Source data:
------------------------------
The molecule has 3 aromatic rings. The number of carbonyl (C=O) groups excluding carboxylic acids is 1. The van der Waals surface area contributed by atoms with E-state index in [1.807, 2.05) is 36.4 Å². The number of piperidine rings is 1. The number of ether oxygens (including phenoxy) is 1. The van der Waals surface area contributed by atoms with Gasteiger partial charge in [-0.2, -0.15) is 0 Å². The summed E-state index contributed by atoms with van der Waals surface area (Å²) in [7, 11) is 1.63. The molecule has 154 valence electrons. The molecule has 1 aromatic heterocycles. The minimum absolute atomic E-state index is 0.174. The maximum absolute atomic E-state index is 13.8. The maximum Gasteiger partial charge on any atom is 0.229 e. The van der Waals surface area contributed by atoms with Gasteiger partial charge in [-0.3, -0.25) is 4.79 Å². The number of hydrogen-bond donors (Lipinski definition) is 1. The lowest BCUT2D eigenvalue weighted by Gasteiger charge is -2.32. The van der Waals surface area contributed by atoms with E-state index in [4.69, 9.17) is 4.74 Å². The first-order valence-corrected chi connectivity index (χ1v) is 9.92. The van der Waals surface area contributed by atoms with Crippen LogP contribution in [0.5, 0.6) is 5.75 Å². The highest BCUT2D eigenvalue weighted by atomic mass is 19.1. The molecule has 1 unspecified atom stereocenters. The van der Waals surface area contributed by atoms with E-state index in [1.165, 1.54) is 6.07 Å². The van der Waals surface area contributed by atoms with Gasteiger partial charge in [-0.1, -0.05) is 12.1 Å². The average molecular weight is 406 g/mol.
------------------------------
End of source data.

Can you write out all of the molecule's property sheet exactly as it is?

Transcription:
The molecule has 3 aromatic rings. The number of carbonyl (C=O) groups excluding carboxylic acids is 1. The van der Waals surface area contributed by atoms with E-state index in [1.807, 2.05) is 36.4 Å². The number of piperidine rings is 1. The number of ether oxygens (including phenoxy) is 1. The van der Waals surface area contributed by atoms with Gasteiger partial charge in [-0.2, -0.15) is 0 Å². The summed E-state index contributed by atoms with van der Waals surface area (Å²) in [7, 11) is 1.63. The molecule has 154 valence electrons. The molecule has 1 aromatic heterocycles. The minimum absolute atomic E-state index is 0.174. The maximum absolute atomic E-state index is 13.8. The maximum Gasteiger partial charge on any atom is 0.229 e. The van der Waals surface area contributed by atoms with Gasteiger partial charge in [-0.3, -0.25) is 4.79 Å². The number of hydrogen-bond donors (Lipinski definition) is 1. The lowest BCUT2D eigenvalue weighted by Gasteiger charge is -2.32. The van der Waals surface area contributed by atoms with E-state index in [4.69, 9.17) is 4.74 Å². The first-order valence-corrected chi connectivity index (χ1v) is 9.92. The van der Waals surface area contributed by atoms with Crippen LogP contribution in [0.5, 0.6) is 5.75 Å². The highest BCUT2D eigenvalue weighted by atomic mass is 19.1. The molecule has 1 unspecified atom stereocenters. The van der Waals surface area contributed by atoms with E-state index in [1.165, 1.54) is 6.07 Å². The van der Waals surface area contributed by atoms with Gasteiger partial charge in [-0.1, -0.05) is 12.1 Å². The average molecular weight is 406 g/mol.